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Thoughts on Bomb Harvest

Posted on the 24 April 2014 by Haricharanpudipeddi @pudiharicharan

Movie: Bomb Harvest

Director: Kim Mordaunt

Cast: Phonesai Silavan, Laith Stevens and Linthong Syphavong

Rating: ****

According to this documentary by Australian filmmaker Kim Mordaunt (popular now for ‘The Rocket), Laos is the most heavily bombed country in the world. What’s even more fascinating is that hundreds of live bombs (that could explode god knows when) are still lying unattended here. In any other part of the world, this could be the most dangerous circumstances to live in but not for the people of Laos, who have learnt to make it a way of life.

Abject poverty in Laos has triggered brisk illegal trade in bomb scrap metal. Children here are always on the lookout for bombs because the metal from it can feed a family for nearly a week. Instead of going to school, they wake up every morning hoping to find bombs. Some children have familiarized themselves with these bombs that by simply looking at it they know whether it will be of any use to them or not. Some have died trying to dismantle a bomb and others have lost a leg or hand, yet people here have not stopped looking for bombs because it is money for them at the end of the day.

In a particular scene, a group of young children discover a bomb, of a kind they have not seen before. They are scared to approach it but “its money they are looking at”, says one among them. Others concur with slight hesitation. As they plan to move closer to the bomb, they’re stopped by a bomb disposal team headed by Australian bomb disposal specialist Laith Stevens.

Stevens and his team are on a mission to dispose live bombs. They have a target to achieve and a team of novice bomb disposal specialists to be trained. Over the course of next few days, Stevens trains his team to pick up live bombs from different parts of Laos, and dispose it in wilderness. They start with just a few on the first day and gradually increase the number with every passing day, covering as many bombs as possible. But there are also bombs (different shapes and sizes with different mechanism inside) that they can’t diffuse and need real experts to do it.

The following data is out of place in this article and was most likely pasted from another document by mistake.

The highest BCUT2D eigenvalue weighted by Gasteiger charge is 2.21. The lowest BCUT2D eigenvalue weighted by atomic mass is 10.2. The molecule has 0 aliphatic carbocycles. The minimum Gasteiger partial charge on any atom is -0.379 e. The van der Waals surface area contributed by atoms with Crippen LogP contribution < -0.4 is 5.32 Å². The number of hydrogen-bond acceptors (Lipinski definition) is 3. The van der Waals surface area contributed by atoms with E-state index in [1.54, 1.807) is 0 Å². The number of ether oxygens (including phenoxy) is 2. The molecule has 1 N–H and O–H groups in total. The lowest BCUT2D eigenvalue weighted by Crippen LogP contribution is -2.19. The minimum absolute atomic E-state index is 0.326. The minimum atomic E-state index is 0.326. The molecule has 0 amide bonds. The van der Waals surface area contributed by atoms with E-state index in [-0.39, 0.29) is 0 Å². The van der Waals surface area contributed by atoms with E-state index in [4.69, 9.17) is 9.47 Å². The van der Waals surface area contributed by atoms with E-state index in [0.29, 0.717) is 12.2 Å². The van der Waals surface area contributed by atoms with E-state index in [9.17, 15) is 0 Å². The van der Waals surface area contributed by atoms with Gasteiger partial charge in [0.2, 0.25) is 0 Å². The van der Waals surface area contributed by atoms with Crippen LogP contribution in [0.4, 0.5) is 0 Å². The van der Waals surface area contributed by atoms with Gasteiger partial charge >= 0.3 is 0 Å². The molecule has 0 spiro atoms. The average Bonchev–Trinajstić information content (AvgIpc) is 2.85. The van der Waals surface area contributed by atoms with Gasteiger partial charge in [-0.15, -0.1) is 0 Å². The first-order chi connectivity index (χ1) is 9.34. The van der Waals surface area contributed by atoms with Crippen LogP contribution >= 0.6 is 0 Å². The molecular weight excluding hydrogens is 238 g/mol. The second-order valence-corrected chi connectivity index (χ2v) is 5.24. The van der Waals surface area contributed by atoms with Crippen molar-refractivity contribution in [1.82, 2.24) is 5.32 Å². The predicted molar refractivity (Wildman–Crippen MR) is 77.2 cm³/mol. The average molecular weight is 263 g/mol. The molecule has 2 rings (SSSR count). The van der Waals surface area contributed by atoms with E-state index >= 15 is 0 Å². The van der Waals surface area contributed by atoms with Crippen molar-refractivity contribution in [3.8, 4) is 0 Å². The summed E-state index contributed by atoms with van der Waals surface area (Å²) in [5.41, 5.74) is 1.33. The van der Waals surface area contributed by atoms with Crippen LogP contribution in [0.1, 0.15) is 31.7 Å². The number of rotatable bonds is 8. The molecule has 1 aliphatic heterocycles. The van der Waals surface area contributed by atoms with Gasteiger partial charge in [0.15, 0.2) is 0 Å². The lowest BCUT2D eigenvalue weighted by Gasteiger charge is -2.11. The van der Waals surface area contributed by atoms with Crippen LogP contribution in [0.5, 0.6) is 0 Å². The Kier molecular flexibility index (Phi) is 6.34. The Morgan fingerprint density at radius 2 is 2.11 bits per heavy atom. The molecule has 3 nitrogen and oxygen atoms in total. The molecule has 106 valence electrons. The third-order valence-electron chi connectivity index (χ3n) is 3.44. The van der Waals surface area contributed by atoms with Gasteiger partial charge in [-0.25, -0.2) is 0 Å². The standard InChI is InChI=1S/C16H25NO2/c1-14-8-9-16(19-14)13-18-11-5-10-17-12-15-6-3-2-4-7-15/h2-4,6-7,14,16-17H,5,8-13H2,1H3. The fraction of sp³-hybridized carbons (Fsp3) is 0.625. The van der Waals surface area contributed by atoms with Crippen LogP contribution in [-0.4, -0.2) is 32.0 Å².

Director Kim Mordaunt doesn’t want us to look at the remaining bombs in Laos, but the lives it has affected over the years and continues to do so. It’s not numbers (of bombs) you need to look at but at the degree of damage it has caused on the people of this country. In another scene, an old man tells how he lost his entire family (over 10 members) due to bombings many years ago and still sleeps at night with fear in his heart. He says he hardly has any memories of his childhood because all that he could remember was trying to protect themselves from bombs day in and day out. Several other tragic stories make “Bomb Harvest” an emotionally devastating watch.

At 88 minutes, the documentary doesn’t merely narrate horror and tragic stories, but also leaves room for humor to entertain the viewer. In order to get his team alive through the harrowing task of diffusing live bombs, Stevens uses jokes to bond with the members and breathes confidence in them through his can-do attitude. Most of the team sequences are highly motivating and inspiring. An all men’s team is lead by a woman (proof that women have excelled in all professions) and there’s unimaginable bravery to put lives at risks to save lives.

“Bomb Harvest” is a brave documentary on the consequences of war on a third world country. It succeeds in making you feel for the people you’ve never met or will ever meet.

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